Along this Great Moscow Street, along this very pavement, masses of workers were marching to the center of the city to defend their interests, their right, their dignity. An eyewitness wrote about those events: “Riga has never seen anything like this. Never before had such an impressive mass of people seen these streets. Workers joined the demonstration singly and in small groups from the surrounding streets. Red flags were carried ahead. It all made a huge, unforgettable impression. The patrols of soldiers and policemen who met them shyly and shyly moved away and gave way to the workers.” They were walking toward the center of the city.
But the city authorities, frightened by yesterday’s strikes, have already prepared. Here, in the passage under the railway bridge, a half-company of a non-commissioned officer training detachment was built. The demonstrators did not expect that they would shoot at the people, at a peaceful demonstration and walked around this line from two sides, seeping further to the center of the city, to this square.
As a result, many people, having passed through this passage, gathered in this square. But here they were blocked by a second half-company of soldiers, drawn up across the road. People have gathered in large numbers in this square. And then suddenly, without any command, without warning, volleys rang out. The soldiers began firing from both sides at the crowd. In the first few minutes, whole lines of workers fell. Then something unimaginable began to happen. The soldiers opened fire indiscriminately on the workers. The dead fell, the wounded fell, the living fell to avoid the bullets. The crowd rushed in different directions in fear and terror. Many rushed to the ice of the then frozen Daugava. And the soldiers continued to shoot at him.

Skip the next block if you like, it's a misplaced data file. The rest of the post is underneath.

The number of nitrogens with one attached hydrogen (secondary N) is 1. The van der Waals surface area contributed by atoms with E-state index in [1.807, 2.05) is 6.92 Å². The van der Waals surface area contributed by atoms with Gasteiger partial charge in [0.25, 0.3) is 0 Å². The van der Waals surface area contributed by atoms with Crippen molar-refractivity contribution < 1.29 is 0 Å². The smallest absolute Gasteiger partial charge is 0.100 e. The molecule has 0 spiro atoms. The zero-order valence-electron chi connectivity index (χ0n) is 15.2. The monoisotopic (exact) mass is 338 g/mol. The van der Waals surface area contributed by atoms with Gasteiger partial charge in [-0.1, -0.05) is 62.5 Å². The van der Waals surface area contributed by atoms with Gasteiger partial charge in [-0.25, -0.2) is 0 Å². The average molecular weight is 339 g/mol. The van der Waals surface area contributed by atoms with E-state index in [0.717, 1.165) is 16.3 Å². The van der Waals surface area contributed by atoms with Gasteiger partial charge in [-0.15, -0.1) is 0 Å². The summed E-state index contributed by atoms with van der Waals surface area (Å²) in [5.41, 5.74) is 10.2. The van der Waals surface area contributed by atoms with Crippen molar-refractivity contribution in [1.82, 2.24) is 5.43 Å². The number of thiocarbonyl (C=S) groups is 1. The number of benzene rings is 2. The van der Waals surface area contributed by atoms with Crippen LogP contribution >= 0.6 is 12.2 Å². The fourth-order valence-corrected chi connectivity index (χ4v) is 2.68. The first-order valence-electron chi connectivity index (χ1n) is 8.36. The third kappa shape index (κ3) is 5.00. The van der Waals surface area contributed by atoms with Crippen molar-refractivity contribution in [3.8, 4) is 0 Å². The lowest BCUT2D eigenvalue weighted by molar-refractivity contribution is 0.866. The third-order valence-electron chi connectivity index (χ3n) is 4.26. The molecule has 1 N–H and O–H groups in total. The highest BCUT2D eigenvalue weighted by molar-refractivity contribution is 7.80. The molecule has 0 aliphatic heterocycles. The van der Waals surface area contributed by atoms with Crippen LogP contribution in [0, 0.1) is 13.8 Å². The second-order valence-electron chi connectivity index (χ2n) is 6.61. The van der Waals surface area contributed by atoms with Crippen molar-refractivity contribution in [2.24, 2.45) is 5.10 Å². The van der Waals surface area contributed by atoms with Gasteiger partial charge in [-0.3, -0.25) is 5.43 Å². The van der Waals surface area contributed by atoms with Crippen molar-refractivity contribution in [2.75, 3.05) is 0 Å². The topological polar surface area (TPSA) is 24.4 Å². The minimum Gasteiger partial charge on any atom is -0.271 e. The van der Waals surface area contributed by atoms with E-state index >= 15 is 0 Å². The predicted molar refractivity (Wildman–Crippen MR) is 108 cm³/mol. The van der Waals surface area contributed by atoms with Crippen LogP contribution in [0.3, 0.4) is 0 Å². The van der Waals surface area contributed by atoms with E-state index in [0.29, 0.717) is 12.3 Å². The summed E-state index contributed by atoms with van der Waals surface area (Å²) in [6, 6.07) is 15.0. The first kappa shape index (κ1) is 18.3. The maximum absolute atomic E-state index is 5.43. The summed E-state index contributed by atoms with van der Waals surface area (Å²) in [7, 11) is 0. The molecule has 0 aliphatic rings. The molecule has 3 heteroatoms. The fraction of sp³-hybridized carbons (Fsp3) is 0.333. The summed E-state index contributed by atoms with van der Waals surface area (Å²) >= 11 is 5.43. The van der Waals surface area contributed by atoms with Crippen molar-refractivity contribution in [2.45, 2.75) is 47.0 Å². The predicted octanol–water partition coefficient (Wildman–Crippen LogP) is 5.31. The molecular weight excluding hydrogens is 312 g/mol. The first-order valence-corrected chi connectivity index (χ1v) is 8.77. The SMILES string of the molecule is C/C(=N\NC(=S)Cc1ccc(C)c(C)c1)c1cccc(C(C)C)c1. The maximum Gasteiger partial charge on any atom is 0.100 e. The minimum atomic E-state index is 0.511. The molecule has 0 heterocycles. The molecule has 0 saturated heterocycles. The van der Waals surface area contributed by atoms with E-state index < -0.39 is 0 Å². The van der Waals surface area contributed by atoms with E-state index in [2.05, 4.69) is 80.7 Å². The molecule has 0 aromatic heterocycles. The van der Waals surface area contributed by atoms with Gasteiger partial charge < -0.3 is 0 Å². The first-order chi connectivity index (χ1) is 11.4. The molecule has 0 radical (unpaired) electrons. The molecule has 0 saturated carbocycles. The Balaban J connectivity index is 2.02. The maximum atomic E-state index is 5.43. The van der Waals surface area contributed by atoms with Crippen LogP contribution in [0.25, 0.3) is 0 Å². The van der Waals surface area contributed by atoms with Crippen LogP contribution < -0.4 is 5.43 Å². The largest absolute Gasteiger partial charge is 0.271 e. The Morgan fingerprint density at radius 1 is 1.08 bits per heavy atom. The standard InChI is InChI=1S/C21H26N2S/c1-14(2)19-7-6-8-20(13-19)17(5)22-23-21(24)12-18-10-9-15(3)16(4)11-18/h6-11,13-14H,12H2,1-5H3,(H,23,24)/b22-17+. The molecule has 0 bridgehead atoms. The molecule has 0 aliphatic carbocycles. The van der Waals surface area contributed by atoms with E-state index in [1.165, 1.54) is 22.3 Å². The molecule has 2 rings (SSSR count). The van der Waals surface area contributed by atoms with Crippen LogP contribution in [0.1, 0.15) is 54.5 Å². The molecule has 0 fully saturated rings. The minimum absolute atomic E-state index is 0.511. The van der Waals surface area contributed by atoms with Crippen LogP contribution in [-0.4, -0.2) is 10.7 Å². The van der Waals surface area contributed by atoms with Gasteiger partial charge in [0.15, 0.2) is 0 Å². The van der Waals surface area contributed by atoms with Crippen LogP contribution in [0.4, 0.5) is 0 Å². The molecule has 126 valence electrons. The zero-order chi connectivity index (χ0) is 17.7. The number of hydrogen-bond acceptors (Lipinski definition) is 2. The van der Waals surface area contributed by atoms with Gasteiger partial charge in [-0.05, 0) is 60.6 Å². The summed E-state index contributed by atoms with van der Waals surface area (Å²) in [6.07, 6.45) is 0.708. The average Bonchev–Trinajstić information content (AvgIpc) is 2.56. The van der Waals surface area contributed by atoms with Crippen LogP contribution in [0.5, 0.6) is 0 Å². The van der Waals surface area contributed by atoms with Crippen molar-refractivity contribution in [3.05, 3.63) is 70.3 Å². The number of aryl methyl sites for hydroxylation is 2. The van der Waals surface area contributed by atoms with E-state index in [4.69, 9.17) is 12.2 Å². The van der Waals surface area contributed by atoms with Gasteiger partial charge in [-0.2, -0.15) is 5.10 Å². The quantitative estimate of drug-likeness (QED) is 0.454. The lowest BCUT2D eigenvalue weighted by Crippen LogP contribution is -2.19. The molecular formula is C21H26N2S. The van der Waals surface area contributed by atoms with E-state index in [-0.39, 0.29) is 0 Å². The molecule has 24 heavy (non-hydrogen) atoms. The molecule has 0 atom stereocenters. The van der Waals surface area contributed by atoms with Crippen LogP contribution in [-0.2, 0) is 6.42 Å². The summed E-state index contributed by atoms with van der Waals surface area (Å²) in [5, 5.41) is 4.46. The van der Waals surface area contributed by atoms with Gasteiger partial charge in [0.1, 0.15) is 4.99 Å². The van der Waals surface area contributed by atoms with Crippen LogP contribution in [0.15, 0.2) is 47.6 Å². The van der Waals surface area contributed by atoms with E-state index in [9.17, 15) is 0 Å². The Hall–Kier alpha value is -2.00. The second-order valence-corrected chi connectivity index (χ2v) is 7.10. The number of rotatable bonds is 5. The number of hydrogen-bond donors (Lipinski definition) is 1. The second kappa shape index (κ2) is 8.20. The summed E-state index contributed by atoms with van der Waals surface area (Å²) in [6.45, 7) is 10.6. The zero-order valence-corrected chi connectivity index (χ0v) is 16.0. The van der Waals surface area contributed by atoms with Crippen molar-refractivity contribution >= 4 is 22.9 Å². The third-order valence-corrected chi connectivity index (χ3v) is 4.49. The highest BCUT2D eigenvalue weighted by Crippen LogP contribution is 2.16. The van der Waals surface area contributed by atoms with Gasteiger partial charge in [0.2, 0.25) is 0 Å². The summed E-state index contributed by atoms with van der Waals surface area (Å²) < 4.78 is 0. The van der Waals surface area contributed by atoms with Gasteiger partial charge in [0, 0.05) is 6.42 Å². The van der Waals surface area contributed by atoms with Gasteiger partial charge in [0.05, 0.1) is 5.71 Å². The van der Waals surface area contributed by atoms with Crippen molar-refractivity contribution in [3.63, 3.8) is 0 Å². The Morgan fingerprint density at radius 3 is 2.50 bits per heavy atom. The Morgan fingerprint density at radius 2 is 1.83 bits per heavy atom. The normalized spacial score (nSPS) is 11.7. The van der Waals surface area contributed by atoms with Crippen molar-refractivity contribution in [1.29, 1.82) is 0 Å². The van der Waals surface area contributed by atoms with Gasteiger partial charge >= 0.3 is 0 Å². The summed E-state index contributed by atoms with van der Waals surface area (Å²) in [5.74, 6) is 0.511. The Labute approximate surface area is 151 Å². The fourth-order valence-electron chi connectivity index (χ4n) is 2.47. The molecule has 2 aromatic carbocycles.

As a result of the shooting, about 80 people were killed and more than three hundred were wounded.
The funerals of the dead were accompanied by new demonstrations. The entire working class, followed by the entire peasantry of Latvia and all of Russia, rose up for their rights, for their dignity, for their interests. Baronial castles burned, punitive expeditions traveled all over Russia. But the working class got its way. He achieved concessions, achieved the freedoms that the tsar was forced to declare in his manifesto. And 12 years later, the Great October Socialist Revolution took place and the world’s first state of workers and peasants was founded. The Revolution of 1905 served as its prologue.
Today, in honor of those events, the street is called “the 13th of January street,” and at the place of the shooting in 1960, a monument to the fighters of the revolution is installed, by sculptor Albert Terpilovsky and architect Karlis Pluksne. The working class of Latvia remembers the events of January 13, 1905. We should not forget about them and today’s exploiters of the working people, the destroyers of the country’s economy, those who appropriate and plunder the wealth created by people’s labor and sweat. History tends to repeat itself in new conditions.